6 Rules to a Collegially Disagreeable Culture

Collegially Disagreeable cultures rarely emerge spontaneously.  They require deliberate efforts to build and maintain. 

Egos, personal biases and blindnesses, ambitions, and clashing philosophies work against building cohesion. 
And peer pressure, ridicule, loss of status, strains on relationships, and fear of confrontation work against fostering dissent.


The following rules are meant to guide members of a group with a specific mandate (eg. task force, corporation. charity, legislature), particularly for those leading the group.  I have no insight into the rules that might be used to build a collegially disagreeable society, other than generalities like” “be kind”, “don’t take advantage of others”, “think of the larger picture”, “be honest”, “question your beliefs, you may be wrong”, “follow solid evidence”, “speak up when something wrong is happening”.

Disagreeableness Rule 1: The group and its members have a duty to provide oversight of and, where it deems appropriate, to disagree with those who are responsible for implementing its work.  In the case of Boards of Directors this means overseeing, challenging, and directing management on not only policy, but also the procedures and actions related to policies.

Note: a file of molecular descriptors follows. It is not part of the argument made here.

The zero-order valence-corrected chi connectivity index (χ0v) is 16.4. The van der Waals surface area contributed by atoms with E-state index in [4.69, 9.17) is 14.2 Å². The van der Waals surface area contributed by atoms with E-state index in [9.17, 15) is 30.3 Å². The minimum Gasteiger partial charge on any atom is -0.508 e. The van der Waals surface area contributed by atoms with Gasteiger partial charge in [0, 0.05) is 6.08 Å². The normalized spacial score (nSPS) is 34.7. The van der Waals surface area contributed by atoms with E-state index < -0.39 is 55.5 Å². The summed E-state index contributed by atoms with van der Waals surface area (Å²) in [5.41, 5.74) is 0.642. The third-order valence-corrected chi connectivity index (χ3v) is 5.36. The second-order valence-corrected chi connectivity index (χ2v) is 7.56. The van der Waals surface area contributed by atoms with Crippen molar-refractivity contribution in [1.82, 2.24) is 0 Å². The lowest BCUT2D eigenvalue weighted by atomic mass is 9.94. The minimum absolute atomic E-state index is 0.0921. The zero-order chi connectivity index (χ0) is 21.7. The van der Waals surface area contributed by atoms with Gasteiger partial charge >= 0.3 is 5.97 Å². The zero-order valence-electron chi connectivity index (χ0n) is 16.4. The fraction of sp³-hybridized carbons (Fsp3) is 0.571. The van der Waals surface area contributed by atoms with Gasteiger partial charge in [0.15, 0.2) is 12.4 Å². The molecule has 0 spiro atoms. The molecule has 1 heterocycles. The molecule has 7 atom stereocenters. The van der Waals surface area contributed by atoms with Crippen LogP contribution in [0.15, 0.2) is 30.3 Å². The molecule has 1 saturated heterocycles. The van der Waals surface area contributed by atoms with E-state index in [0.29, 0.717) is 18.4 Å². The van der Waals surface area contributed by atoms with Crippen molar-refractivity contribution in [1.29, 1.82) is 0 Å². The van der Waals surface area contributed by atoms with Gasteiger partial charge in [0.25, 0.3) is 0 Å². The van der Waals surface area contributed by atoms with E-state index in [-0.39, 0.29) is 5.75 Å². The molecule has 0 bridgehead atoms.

Collegiality Rule 1: No caucuses, in-groups, back-room deals, quid pro quo trades, hidden agendas, grudges, personal attacks.


Disagreeableness Rule 2:  All proposals must be both “option-rich” and “evidence-based”, and must be subject to scrutiny.

Collegiality Rule 2: Discussion is to focus solely on evidence of what is best for those the organization is meant to serve, those who provide those services, and for society as a whole, never on personalities or political pressure, personal interest, status, or the desire to win a debate.


Disagreeableness Rule 3: If a group’s member has an idea or evidence or concern, it is the member’s duty to raise it.

Collegiality Rule 3: Every member is to be given a fair chance to be heard and time for a consensus if their is one to emerge along with a process for acting in the lack of consensus that takes into account that there are consequences for both rushing and delaying an action,.